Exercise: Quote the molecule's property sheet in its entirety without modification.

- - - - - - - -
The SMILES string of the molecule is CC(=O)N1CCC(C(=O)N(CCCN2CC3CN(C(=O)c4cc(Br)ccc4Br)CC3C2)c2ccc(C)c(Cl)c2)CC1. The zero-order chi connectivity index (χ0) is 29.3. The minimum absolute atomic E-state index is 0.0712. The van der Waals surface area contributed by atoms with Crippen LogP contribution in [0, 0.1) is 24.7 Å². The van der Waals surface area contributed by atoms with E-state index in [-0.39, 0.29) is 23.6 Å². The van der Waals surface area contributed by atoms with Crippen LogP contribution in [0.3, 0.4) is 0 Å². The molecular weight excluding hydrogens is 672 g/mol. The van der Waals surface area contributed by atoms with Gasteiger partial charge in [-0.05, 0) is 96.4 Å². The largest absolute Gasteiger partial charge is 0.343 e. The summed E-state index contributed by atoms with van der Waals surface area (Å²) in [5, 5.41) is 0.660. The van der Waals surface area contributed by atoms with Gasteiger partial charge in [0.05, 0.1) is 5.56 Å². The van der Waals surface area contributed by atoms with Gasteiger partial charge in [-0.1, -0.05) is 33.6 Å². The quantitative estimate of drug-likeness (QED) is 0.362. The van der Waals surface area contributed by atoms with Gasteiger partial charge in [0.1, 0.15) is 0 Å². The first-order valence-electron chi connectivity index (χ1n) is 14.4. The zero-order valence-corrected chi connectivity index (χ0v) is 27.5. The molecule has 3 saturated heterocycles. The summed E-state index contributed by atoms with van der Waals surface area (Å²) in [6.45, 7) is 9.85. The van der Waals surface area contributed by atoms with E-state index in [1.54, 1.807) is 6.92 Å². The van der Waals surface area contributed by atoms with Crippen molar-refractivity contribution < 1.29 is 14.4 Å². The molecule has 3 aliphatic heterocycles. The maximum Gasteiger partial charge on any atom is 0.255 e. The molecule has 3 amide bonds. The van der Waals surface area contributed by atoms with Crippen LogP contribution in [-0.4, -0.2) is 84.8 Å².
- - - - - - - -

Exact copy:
The SMILES string of the molecule is CC(=O)N1CCC(C(=O)N(CCCN2CC3CN(C(=O)c4cc(Br)ccc4Br)CC3C2)c2ccc(C)c(Cl)c2)CC1. The zero-order chi connectivity index (χ0) is 29.3. The minimum absolute atomic E-state index is 0.0712. The van der Waals surface area contributed by atoms with Crippen LogP contribution in [0, 0.1) is 24.7 Å². The van der Waals surface area contributed by atoms with E-state index in [-0.39, 0.29) is 23.6 Å². The van der Waals surface area contributed by atoms with Crippen LogP contribution in [0.3, 0.4) is 0 Å². The molecular weight excluding hydrogens is 672 g/mol. The van der Waals surface area contributed by atoms with Gasteiger partial charge in [-0.05, 0) is 96.4 Å². The largest absolute Gasteiger partial charge is 0.343 e. The summed E-state index contributed by atoms with van der Waals surface area (Å²) in [5, 5.41) is 0.660. The van der Waals surface area contributed by atoms with Gasteiger partial charge in [0.05, 0.1) is 5.56 Å². The van der Waals surface area contributed by atoms with Gasteiger partial charge in [-0.1, -0.05) is 33.6 Å². The quantitative estimate of drug-likeness (QED) is 0.362. The van der Waals surface area contributed by atoms with Gasteiger partial charge in [0.1, 0.15) is 0 Å². The first-order valence-electron chi connectivity index (χ1n) is 14.4. The zero-order valence-corrected chi connectivity index (χ0v) is 27.5. The molecule has 3 saturated heterocycles. The summed E-state index contributed by atoms with van der Waals surface area (Å²) in [6.45, 7) is 9.85. The van der Waals surface area contributed by atoms with E-state index in [1.54, 1.807) is 6.92 Å². The van der Waals surface area contributed by atoms with Crippen molar-refractivity contribution < 1.29 is 14.4 Å². The molecule has 3 aliphatic heterocycles. The maximum Gasteiger partial charge on any atom is 0.255 e. The molecule has 3 amide bonds. The van der Waals surface area contributed by atoms with Crippen LogP contribution in [-0.4, -0.2) is 84.8 Å².